I have a folder in my file drawer. It’s not a very thick folder, it’s a little thin folder. But in that folder are some notes and letters. Remember when people used to write notes and letters before email and texting and all that stuff? In that folder are some correspondence from people over the years of my ministry who wrote to thank me for helping them to come to Jesus Christ.
And then there’s one special letter from a young man named David who was the one who was, we called it picked on back in those days, now we call it bullying. David was bullied within the youth group. And we worked upon that as a group and David became very much a part of that group and now is the pastor of United Methodist Church in Georgia. And on the days in which I am the most frustrated, never with Fairhaven Church but perhaps some mothers.
There are days when I pull out that folder and I read that letter and I remind myself if I’ve only ever introduced one person to Jesus Christ, I have been faithful in what I was called to do as a person of faith, not as a pastor, but as a person of faith. There is a longing in the people in the world around us and many of what we talked about and Kelly mentioned the gun violence. The violence in our world is often as a result of that emptiness in people’s lives. The addictions that people deal with and the hatred that they have and the unwillingness to be open to people of other cultures or races or nations, all of that hatred comes from trying to fill that emptiness by being number one.
You know, I’m Great, because I’m a Steeler fan, or still a Bucko fan. There’s always next year, right? But the only one that can fill it is Jesus Christ. And so this young man comes to Jesus and he asks him, What must I do to inherit eternal life? And finally, Jesus responds to him, and he uses action words, action verbs. And he says, Go and sell all that you have, and give it to the poor, then come and follow me.
Go, sell, give, and then come and follow me. And then one of the saddest verses in scripture according to my feelings and readings is that the young man went away sorrowing, for he was very rich. It’s then that we find out that he was very wealthy. And he came to Jesus wanting to have that emptiness filled, and when Jesus told him how to do that, that if he would sell, go and sell all that he had and give it away, and then come and follow Jesus to substitute that wealth for following the Christ, he would have eternal life.
And it’s about at this point in the sermon that most people say, oh, well, that’s not me. I’m not rich. This doesn’t apply to me. Oh, okay, I don’t have to listen to the retina.
As if I were listening to before, but now I don’t have to listen to anything else. But ladies and gentlemen, we are rich. We have more opportunities and more possessions and more safety and more shelter and food and clothing and any other nation in the world. We always compare ourselves to someone who has more.
And we say, Well, I’m not rich. But we are. But Jesus is not only talking about material possessions. What he’s saying is you need to get rid of whatever it is that you’re holding on more tightly than you’re holding on to God.
What is it that’s blocking you from totally following Jesus Christ? You need to go and get rid of whatever that is. Whether it be your own possessions or your own position or your own power or your own understanding, or maybe it’s your own pride that stands in the way. We need to be willing to give that up so that we can come and follow Christ. At the end of that passage, Jesus reminds us that if we want to be the greatest of all, we must be willing to be the least.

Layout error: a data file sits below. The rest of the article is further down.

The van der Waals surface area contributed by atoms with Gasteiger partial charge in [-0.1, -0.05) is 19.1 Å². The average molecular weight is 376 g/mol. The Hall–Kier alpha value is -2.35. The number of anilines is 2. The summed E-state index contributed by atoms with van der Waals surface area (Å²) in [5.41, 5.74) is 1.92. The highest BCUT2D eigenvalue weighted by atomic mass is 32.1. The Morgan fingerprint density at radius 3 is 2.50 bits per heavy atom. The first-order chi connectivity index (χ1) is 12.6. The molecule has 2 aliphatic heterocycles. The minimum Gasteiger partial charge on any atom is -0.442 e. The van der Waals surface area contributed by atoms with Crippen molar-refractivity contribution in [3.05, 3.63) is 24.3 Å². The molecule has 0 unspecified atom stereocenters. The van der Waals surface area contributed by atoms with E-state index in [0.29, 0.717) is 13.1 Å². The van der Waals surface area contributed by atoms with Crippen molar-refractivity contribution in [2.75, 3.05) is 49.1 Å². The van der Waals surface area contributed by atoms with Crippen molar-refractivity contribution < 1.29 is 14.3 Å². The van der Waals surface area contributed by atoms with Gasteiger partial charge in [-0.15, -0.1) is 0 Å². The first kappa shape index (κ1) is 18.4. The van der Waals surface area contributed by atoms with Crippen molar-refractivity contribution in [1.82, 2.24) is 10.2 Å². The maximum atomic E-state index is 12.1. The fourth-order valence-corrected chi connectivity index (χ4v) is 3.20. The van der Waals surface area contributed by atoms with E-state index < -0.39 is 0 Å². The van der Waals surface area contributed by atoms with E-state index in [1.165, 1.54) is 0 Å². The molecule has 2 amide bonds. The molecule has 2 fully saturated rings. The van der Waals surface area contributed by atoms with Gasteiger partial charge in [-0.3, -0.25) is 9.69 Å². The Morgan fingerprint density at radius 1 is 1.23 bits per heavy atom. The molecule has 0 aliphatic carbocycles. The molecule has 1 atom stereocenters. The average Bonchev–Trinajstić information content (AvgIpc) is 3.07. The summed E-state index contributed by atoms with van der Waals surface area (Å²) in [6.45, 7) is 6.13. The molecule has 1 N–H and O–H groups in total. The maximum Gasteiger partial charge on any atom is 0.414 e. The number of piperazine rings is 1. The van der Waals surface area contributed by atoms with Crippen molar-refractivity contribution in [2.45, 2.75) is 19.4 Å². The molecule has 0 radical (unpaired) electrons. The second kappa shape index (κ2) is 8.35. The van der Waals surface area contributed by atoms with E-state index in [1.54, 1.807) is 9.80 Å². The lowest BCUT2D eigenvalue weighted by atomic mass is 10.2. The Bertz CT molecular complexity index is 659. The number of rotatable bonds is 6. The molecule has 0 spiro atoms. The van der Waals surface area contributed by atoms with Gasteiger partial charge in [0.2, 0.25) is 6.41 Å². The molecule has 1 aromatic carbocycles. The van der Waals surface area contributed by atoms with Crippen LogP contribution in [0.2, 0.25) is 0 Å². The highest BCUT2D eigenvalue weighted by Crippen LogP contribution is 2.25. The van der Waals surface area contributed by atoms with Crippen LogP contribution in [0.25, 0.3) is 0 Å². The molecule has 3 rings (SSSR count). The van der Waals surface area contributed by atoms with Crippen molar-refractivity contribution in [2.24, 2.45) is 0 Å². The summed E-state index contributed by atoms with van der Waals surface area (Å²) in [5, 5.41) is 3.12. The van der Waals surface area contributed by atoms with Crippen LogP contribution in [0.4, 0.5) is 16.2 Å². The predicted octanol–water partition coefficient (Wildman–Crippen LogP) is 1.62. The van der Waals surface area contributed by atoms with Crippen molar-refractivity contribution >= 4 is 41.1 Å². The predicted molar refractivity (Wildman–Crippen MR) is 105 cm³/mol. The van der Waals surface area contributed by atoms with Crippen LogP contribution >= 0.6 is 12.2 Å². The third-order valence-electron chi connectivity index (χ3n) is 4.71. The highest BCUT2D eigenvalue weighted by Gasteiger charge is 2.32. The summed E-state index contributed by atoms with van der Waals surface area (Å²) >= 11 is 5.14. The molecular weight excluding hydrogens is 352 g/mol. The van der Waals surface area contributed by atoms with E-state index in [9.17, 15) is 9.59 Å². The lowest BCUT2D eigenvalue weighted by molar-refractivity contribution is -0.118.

Because the least of all become the greatest in God’s kingdom. The young man went away very sorrowful. I think it’s sad that we don’t hear the end of his story. We don’t know if he was ever able to come back and give up what he had to follow the Christ.
I often wonder what happened to him. But there’s another verse, that chapter, in verse 21 of that chapter, tells us why Jesus did what he did, and he says, I think, I can’t remember how Laura read it, but in the Revised Standard Version, it says, Jesus, looking at him, Jesus loving him, told him to go and sell. Out of love. Jesus, this passage is more about Jesus than it is about this young man.
The passage is about God’s love for us that’s greater than anything that we think is gonna save us. The disciples said, How then can anyone be saved? And Jesus says that with humanity it’s impossible, but with God all things are possible. And that includes a transformation of people’s lives, Lives that we think are not worth anything. Lives that we may think are beyond hope, beyond redemption.
Once again, the debate about the death penalty has been raging in our country. And when people say to me, Well, do you believe in the death penalty? Don’t you believe that we should kill those people who have done blah, blah, blah, blah, blah, blah, blah? And I say, No. And they say, How can you say that? And I said, I say that because I’m a person of faith. And I believe in God’s transforming power.
And that God can and does transform every life, even the ones that we deem as unforgivable, that we deem as not worthy, as we deem as impossible, that they deserve something else. You and I only sit here this morning because of God’s grace. And it’s grace that comes to us in Jesus Christ and enables our lives to be transformed. And in scripture there’s no hierarchy of sin.
There’s no these people have to be killed, but these ones can stay, but these can be jailed, and these can be something else. Sin is sin. And if we say we believe in God’s love and grace, we have to understand that that’s offered to all people. Even the vilest sinner among us.
Our hymns this morning have talked about God’s grace and about God transforming our lives. We need to go. And through God’s grace and power, get rid of that which blocks us from our relationship with God. And come and follow Christ.